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Barclays Bank and African Agency: a Historical Ethnography

Barclays (credit: Barclays Group Archives)This archival project builds on the historical anthropology of colonial officers and missionaries in exploring the role of British private sector executives in colonial and post-colonial West Africa. Made possible through access to Barclays Group Archives in Manchester, this research involves close analysis of travel diaries, letters and official reports that Barclays executives produced during their trips to West Africa since the late 19th century. These documents include, among others, photographs and letters that describe the ritual proceedings of opening a new bank branch in Ghana’s capital Accra; minutes of meetings between Barclays and political authorities in Ghana, Nigeria, Sierra Leone and Liberia; as well as situational reports that reveal how Barclays dealt with local demands to ‘africanise’ the banking sector during the wave of decolonisation in the 1950s and 1960s. Central to analysing these documents is to identify how African agency and the value of the ‘indigeneity of finance’ is reconfigured in encounters between private sector representatives of the British Empire and West African politicians and bank employees.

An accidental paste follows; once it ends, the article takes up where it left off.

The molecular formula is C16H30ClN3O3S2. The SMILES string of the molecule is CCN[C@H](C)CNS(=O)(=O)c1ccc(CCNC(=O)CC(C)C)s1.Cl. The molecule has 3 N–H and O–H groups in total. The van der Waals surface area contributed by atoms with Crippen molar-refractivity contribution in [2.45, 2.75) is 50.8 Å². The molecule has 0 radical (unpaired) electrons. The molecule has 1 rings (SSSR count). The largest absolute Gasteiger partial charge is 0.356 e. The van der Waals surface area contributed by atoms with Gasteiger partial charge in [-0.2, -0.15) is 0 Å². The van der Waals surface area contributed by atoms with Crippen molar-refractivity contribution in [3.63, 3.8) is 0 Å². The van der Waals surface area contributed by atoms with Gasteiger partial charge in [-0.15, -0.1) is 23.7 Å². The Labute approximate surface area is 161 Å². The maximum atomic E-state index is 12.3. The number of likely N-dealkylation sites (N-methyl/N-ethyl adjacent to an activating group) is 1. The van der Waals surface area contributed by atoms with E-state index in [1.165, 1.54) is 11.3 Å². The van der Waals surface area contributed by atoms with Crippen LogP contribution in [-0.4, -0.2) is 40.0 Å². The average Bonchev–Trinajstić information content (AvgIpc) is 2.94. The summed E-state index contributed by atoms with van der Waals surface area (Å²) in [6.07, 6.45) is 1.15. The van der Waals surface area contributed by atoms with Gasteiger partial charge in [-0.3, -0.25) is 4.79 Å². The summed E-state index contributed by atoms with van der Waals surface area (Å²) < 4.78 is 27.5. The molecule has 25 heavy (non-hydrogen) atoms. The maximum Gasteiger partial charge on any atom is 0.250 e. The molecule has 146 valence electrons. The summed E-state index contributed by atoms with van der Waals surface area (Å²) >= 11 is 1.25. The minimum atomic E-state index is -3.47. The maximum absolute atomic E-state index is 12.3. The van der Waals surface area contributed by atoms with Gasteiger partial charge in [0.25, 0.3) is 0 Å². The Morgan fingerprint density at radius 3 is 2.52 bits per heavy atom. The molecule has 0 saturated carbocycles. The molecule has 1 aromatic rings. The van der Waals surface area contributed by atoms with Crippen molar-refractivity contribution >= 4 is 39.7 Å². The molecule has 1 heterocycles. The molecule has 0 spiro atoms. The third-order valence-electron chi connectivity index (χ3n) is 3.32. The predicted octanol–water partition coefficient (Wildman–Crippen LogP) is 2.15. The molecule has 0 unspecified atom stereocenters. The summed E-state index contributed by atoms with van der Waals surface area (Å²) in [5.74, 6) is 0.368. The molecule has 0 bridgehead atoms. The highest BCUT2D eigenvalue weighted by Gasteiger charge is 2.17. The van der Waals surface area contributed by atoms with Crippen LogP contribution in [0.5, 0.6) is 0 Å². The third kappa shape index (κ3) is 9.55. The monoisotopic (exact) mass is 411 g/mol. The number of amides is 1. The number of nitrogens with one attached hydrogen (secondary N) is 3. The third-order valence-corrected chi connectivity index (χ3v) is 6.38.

Max Planck Cambridge Centre for Ethics, Economy and Social Change (2018-ongoing). Dr Anna-Riikka Kauppinen.

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